That portion of the electromagnetic spectrum immediately below the visible range and extending into the x-ray frequencies. The longer wavelengths (near-UV or biotic or vital rays) are necessary for the endogenous synthesis of vitamin D and are also called antirachitic rays; the shorter, ionizing wavelengths (far-UV or abiotic or extravital rays) are viricidal, bactericidal, mutagenic, and carcinogenic and are used as disinfectants.
The synthesis by organisms of organic chemical compounds, especially carbohydrates, from carbon dioxide using energy obtained from light rather than from the oxidation of chemical compounds. Photosynthesis comprises two separate processes: the light reactions and the dark reactions. In higher plants; GREEN ALGAE; and CYANOBACTERIA; NADPH and ATP formed by the light reactions drive the dark reactions which result in the fixation of carbon dioxide. (from Oxford Dictionary of Biochemistry and Molecular Biology, 2001)
Expanded structures, usually green, of vascular plants, characteristically consisting of a bladelike expansion attached to a stem, and functioning as the principal organ of photosynthesis and transpiration. (American Heritage Dictionary, 2d ed)
PLANTS, or their progeny, whose GENOME has been altered by GENETIC ENGINEERING.
Vaccines used to prevent infection by viruses in the family ORTHOMYXOVIRIDAE. It includes both killed and attenuated vaccines. The composition of the vaccines is changed each year in response to antigenic shifts and changes in prevalence of influenza virus strains. The vaccine is usually bivalent or trivalent, containing one or two INFLUENZAVIRUS A strains and one INFLUENZAVIRUS B strain.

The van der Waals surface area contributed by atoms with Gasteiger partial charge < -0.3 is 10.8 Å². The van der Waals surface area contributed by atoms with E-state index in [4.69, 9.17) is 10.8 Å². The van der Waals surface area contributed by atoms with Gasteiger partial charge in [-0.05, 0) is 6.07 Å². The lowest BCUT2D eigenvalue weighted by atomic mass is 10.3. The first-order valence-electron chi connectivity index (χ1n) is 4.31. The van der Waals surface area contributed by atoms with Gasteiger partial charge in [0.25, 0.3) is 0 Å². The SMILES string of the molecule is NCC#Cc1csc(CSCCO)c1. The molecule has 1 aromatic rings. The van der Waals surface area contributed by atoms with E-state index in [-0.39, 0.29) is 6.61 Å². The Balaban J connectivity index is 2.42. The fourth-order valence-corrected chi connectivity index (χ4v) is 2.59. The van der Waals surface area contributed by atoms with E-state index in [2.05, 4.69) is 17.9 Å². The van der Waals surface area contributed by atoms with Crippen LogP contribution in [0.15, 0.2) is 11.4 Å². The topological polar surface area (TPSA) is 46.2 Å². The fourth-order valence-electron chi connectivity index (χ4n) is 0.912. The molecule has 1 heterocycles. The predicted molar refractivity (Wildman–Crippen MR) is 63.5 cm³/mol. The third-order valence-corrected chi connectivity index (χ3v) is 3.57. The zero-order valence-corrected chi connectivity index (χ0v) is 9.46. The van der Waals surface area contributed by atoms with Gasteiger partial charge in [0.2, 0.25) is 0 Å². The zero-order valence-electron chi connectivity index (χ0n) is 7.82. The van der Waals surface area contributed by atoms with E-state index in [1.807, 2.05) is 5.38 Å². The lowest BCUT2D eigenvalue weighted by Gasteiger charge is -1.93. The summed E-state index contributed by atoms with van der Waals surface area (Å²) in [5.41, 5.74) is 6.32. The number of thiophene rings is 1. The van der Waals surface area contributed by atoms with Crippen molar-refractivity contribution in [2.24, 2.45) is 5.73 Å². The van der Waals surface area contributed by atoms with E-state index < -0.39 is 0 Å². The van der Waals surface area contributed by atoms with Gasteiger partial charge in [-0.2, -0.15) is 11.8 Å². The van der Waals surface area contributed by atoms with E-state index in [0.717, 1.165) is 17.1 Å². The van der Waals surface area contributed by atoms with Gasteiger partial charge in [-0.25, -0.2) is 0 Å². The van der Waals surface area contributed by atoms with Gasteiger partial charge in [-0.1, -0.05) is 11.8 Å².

An acute viral infection in humans involving the respiratory tract. It is marked by inflammation of the NASAL MUCOSA; the PHARYNX; and conjunctiva, and by headache and severe, often generalized, myalgia.
A United States organization of distinguished scientists and engineers established for the purpose of investigating and reporting upon any subject of art or science as requested by any department of government. The National Research Council organized by NAS serves as the principal operating agency to stimulate and support research.
Administration of vaccines to stimulate the host's immune response. This includes any preparation intended for active immunological prophylaxis.
Procedures outlined for the care of casualties and the maintenance of services in disasters.
Administration of a vaccine to large populations in order to elicit IMMUNITY.
A derivative of the opioid alkaloid THEBAINE that is a more potent and longer lasting analgesic than MORPHINE. It appears to act as a partial agonist at mu and kappa opioid receptors and as an antagonist at delta receptors. The lack of delta-agonist activity has been suggested to account for the observation that buprenorphine tolerance may not develop with chronic use.